A half-dozen armored sport utility vehicles with guns pointed out the windows careen onto Baghdad's busy airport highway, bringing traffic to a screeching halt.
Iraqis have learned to keep a wary distance from the convoys of foreign guns-for-hire in mirrored sunglasses and bulletproof vests, who have a reputation of firing at any vehicle that gets too close because of the ever-present danger of suicide bombers.
Iraqi officials accuse many of the companies providing protection in violence-plagued Iraq of being a law unto themselves, prompting a flurry of attempts to better regulate an industry that is expanding rapidly around the world.
South Africa and Britain are proposing tough new laws governing the participation of their nationals in foreign conflicts. Humanitarian groups are trying to identify gaps in international law. And the industry itself is pushing greater self-regulation.
Iraqi Interior Minister Bayan Jabr, who oversees the activities of private security companies, accuses them of being "militias." Some companies counter that Jabr, who has himself been linked to a private Shiite force accused of widespread abuses against Sunni Muslims, is contributing to the problem by refusing to register security contractors.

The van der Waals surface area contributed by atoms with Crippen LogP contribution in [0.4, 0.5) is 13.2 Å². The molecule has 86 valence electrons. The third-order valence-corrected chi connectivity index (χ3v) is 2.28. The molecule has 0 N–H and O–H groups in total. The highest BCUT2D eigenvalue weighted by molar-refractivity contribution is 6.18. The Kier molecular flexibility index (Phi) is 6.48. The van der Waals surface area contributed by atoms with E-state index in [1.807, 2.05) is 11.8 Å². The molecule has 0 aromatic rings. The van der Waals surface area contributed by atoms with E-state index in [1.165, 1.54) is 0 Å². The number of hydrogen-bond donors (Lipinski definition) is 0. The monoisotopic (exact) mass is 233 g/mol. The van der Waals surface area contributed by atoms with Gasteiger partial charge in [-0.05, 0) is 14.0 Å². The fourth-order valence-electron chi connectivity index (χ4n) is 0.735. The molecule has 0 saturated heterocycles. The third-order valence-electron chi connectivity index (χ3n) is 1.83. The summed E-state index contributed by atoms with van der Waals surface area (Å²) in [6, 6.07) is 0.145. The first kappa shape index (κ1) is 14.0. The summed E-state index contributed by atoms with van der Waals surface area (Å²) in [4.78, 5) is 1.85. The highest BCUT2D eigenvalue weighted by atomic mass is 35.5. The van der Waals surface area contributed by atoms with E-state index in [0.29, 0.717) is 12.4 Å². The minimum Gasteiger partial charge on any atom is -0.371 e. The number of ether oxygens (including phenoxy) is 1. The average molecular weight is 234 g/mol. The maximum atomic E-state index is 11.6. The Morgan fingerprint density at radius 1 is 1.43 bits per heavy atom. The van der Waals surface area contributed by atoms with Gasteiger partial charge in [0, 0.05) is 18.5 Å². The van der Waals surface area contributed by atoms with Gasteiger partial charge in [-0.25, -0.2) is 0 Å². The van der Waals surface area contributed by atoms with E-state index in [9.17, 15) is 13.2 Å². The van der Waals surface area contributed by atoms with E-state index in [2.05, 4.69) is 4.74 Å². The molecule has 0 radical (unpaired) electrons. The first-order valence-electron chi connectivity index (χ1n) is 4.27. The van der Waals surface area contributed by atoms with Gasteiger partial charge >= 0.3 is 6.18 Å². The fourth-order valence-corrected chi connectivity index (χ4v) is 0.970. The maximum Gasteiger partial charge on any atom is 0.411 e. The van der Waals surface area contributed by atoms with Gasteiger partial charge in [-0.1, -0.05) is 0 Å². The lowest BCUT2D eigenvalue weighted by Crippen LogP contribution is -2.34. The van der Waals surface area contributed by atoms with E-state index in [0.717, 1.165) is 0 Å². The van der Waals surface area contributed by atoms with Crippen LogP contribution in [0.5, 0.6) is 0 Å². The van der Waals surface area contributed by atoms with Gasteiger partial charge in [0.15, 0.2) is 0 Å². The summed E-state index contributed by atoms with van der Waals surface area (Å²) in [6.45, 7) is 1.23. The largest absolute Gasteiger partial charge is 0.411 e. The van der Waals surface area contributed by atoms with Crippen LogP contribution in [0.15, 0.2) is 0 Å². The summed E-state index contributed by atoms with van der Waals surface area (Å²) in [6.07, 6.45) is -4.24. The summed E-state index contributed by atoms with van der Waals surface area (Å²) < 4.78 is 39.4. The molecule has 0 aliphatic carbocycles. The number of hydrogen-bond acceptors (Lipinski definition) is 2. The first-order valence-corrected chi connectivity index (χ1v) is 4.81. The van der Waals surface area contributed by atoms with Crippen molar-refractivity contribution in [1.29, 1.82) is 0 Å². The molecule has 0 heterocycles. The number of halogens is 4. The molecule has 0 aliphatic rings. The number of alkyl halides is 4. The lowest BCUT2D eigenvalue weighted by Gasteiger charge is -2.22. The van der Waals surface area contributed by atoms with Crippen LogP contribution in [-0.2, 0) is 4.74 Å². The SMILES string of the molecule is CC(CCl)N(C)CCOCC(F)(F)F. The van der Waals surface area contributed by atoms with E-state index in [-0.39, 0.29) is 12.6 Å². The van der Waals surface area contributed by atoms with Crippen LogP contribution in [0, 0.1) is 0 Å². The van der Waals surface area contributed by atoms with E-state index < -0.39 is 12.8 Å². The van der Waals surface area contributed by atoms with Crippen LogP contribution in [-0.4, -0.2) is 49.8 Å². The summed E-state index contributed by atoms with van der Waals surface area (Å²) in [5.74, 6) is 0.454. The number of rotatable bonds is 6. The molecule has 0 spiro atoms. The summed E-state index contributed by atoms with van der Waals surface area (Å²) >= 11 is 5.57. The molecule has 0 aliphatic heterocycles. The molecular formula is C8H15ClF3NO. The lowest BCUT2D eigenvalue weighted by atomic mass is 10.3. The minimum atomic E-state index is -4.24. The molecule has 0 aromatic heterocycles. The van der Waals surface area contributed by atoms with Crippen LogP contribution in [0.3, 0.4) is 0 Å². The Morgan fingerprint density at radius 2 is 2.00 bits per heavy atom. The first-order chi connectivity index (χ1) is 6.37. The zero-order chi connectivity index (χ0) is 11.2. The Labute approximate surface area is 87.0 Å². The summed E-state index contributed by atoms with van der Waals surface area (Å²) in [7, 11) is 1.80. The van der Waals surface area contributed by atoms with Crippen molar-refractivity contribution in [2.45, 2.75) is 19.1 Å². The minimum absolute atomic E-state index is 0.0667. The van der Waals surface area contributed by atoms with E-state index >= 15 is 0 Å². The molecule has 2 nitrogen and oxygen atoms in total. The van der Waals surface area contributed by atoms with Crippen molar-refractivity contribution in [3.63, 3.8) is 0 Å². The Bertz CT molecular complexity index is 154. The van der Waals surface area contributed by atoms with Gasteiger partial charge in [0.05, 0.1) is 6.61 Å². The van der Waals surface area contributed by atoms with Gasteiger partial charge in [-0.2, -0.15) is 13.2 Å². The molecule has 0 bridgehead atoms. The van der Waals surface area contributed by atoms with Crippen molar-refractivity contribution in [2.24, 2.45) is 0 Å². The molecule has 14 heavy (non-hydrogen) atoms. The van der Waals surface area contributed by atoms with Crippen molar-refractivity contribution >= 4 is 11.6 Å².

Since militaries were slashed at the end of the Cold War, private companies have been a growing presence on the world's battlefields, performing jobs conventional forces can no longer handle. It is a hugely competitive, multibillion-dollar industry, with clients ranging from governments and blue-chip corporations to warlords, drug cartels and terror groups.
In Iraq, at least 20,000 contractors -- local and foreign -- are guarding coalition bases, protecting US officials, training Iraqi security forces and interrogating detainees. They also protect businessmen, journalists and humanitarian workers, among others.
Doug Brooks, head of a US-based association of military contractors, says reports of abuse in the industry are exaggerated.
"In general, companies are using people who are middle-aged ex-military, so they know what they are doing, and they don't make as many mistakes" as the armed forces, he said.
The companies say they recognize the need for regulation in a dangerous industry.
"We would prefer a high level of professionalism across the board. It makes it easier and safer for everybody," said Greg Lagana, spokesman for US-based DynCorp International.
Many top firms have joined associations like Brooks' International Peace Operations Association, which impose stringent human-rights standards on their members. Firms say they also are subject to volumes of legislation.